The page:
Stillborn baby
Pixabay

Even though the global infertility prevalence rates are difficult to determine due to several factors, as per a joint survey with World Health Organization (WHO), one in every four couples in developing countries had been found to be affected by infertility. But now a new study has found that with the help of artificial intelligence, having a baby using In vitro fertilisation (IVF) the success rate would be massive.

The new findings have shown that women could avoid the miscarriage or stillbirth issues if the clinics used a computer to assess embryo quality. It also stated that most of the pregnancy issues are caused by an abnormal number of chromosomes in the embryo.

The study pointed out that when a computer, nicknamed "The Beast", with AI showed the images of several embryos, it could predict which one would be the best candidate for successful birth with 85 per cent accuracy. The researchers have stated that this revolutionary fertility treatment would be available in the next five years.

The research team from Imperial College, London and Cornell University in the USA, will submit their findings to the American Society for Reproductive Medicine conference in Denver on Wednesday.

As reported by The Telegraph, the lead of the study, Dr Nikica Zaninovic from Cornell Universit said that if AI can identify between embryos with normal and abnormal chromosomes, "that will result in a reduced miscarriage and stillbirth rate, which is the reason for doing this research. This is something new and an 85 per cent success rate is huge."

For such process, none of the clinics has to buy the computer, as they can send the photos to the machine and receive the results within minutes.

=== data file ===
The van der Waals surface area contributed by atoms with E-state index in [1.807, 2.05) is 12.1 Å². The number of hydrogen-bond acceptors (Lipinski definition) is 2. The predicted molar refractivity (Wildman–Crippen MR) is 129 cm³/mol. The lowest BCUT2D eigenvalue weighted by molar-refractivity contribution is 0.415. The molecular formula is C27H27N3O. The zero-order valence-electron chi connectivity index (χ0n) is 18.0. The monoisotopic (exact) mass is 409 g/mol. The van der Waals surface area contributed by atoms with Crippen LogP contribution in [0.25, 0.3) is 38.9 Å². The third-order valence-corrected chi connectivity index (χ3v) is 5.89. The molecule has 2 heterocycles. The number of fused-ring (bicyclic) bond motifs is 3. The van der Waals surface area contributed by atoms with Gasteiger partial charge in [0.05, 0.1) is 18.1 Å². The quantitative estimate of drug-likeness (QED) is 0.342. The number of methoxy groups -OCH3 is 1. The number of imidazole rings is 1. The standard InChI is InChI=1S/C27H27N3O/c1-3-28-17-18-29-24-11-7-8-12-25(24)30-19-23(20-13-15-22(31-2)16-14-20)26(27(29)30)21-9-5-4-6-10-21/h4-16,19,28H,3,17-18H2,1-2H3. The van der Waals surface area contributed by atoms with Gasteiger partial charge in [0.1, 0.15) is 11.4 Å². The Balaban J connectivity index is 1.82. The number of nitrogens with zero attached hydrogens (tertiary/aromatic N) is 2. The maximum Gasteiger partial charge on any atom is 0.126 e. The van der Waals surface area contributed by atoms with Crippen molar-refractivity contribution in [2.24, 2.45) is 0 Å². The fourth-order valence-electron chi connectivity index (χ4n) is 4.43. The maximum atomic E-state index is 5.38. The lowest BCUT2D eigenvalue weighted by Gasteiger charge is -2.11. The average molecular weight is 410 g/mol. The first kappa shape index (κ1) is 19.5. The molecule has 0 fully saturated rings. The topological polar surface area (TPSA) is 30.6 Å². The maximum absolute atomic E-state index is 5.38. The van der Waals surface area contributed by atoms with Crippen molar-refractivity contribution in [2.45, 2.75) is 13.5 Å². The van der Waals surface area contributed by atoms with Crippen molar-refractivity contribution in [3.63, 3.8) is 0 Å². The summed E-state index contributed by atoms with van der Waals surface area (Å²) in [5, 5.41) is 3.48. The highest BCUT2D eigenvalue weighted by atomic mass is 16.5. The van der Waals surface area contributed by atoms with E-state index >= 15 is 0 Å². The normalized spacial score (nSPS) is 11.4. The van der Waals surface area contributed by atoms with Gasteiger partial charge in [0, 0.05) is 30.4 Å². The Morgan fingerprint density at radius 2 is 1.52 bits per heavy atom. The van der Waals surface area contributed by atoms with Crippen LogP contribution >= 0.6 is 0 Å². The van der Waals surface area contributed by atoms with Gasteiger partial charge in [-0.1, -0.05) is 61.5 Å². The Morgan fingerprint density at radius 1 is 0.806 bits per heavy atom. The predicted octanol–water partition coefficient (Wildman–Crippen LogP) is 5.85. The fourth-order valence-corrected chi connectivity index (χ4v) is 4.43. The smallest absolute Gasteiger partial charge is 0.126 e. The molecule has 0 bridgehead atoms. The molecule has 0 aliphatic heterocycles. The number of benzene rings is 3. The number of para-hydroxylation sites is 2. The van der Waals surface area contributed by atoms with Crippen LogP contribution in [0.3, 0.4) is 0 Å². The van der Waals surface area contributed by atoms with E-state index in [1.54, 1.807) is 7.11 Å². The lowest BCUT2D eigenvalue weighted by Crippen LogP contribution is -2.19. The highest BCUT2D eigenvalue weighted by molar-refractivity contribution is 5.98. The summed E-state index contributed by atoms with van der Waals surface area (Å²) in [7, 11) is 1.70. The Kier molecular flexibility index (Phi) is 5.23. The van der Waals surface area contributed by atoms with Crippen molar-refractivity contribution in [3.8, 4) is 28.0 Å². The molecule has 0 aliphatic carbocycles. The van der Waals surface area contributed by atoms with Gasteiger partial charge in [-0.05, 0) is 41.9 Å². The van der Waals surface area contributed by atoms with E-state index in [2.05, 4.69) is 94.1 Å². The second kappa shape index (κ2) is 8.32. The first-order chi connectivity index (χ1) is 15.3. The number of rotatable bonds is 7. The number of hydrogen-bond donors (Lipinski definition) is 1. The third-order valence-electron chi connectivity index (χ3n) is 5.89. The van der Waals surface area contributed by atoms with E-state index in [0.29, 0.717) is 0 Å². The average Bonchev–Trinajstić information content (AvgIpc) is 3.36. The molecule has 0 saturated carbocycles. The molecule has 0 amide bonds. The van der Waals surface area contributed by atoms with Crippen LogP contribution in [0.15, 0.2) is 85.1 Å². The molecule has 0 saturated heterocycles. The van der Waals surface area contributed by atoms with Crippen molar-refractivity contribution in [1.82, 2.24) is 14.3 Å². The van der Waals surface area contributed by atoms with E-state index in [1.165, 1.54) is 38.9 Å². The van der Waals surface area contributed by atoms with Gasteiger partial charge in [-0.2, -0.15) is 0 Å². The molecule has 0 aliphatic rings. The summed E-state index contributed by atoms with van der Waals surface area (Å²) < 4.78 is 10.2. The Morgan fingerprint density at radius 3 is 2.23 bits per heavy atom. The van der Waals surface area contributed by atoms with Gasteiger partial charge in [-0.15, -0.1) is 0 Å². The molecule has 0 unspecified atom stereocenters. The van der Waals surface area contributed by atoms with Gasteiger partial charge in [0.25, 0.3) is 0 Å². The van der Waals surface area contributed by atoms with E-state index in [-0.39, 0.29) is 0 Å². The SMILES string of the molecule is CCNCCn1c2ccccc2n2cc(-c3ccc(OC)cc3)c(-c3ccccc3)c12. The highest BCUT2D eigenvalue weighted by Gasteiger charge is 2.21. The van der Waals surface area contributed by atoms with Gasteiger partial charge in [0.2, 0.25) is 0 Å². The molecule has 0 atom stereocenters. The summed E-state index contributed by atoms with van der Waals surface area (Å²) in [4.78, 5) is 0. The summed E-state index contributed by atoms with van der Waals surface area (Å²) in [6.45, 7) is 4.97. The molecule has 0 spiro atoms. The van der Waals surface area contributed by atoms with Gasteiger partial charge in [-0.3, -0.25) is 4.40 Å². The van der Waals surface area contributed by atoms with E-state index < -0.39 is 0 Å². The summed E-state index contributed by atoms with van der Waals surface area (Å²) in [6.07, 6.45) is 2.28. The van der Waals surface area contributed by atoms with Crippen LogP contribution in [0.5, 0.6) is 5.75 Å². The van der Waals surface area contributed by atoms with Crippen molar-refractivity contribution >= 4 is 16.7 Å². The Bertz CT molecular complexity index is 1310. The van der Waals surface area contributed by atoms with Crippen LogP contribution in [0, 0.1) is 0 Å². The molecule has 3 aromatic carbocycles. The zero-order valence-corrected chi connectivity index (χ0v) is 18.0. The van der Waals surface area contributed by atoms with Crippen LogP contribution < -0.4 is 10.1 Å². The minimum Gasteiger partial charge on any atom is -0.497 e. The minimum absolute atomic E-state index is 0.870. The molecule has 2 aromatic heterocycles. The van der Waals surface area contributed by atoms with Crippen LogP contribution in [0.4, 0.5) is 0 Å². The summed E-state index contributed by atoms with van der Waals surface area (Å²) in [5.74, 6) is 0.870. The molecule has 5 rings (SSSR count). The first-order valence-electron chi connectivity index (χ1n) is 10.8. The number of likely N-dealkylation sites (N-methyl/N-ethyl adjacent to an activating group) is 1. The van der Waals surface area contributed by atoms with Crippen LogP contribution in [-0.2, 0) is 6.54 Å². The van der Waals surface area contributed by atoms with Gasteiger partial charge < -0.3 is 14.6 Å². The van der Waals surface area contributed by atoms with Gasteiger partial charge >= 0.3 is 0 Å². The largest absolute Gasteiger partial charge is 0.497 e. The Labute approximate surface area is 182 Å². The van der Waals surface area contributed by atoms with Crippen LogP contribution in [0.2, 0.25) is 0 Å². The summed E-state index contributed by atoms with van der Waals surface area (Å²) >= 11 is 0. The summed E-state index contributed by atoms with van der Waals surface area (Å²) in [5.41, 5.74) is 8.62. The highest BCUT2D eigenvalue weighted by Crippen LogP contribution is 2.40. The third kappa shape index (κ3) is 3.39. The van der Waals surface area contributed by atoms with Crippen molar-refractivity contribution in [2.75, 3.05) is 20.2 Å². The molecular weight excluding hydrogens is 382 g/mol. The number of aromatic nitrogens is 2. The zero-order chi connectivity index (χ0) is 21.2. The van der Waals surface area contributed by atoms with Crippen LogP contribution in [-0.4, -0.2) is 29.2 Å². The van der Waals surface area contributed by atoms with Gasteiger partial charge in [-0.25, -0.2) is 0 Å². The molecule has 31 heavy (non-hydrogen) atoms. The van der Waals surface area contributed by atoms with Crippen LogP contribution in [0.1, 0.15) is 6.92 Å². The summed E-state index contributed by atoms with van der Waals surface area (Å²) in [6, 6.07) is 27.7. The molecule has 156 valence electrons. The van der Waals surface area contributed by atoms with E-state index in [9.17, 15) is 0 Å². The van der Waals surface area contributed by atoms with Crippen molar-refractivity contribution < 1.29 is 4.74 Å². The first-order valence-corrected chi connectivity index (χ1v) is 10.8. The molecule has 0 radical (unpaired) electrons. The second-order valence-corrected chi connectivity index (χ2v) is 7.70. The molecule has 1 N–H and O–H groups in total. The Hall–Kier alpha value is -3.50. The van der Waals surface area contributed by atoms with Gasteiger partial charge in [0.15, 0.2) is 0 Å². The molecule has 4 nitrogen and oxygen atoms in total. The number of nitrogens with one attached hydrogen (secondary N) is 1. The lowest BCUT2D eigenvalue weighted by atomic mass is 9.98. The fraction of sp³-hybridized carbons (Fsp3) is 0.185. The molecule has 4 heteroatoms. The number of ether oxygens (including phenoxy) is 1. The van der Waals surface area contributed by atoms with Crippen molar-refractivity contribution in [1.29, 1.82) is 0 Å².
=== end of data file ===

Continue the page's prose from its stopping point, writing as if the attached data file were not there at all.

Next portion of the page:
"I just need patient information from a hospital in London and the image of the embryo and I can put this on the computer. It's all web-based. It doesn't mean every hospital will have to have this it can just be done over the internet very easily," said Dr Zaninovic, whose team is now patenting the technology.

A photo is taken of the embryo every 10 minutes and given to the embryologists, who use their expertise to identify the normal embryo instead of putting the sample under the microscope that involves a huge amount of risk of damaging it.

However, earlier a study, published in the British Journal of Obstetrics and Gynaecology, has shown that the observation through the time-lapse photographs actually could improve the live birth rates. But, the Human Fertilization and Embryology Authority has recently stated that more research is required before confirming a successful child birth.

During the trial process, the researchers found that the computer analysed photos of 328 embryos implanted into prospective mothers and it identified 280 embryos, which would result in successful baby birth. The AI is actually used to help the doctors as well as the patients to provide the missing data to boost IVF.

"To make a baby embryo is probably 80 per cent to 90 per cent of the value [reason] but there are other factors why an embryo doesn't make a live birth. So these numbers are almost 100 per cent because there are other factors in the mother after implantation. That's why we think this is extremely high," said Dr Zaninovic.

Prof Allan Pacey, from Sheffield University and one of the famous UK fertility expert said that "The ability to observe embryo development using time lapse systems has developed greatly in recent years and these devices have become commonplace in clinical practice. However, to date, data doesn't find that they actually help in selecting the best embryo and improving the chances of pregnancy."

In further addition, he stated, "Therefore the application of artificial intelligence to the data collected from time-lapse systems is a very good idea as it may find patterns and algorithms that are not visible to the human eye."

On the other hand, there are many experts who said that the young British women do not take folic acid before and during the pregnancy, as it helps to prevent the birth defects and as per a survey, among 11,000 women, aged between 18 and 24, half of them do not take the vitamin.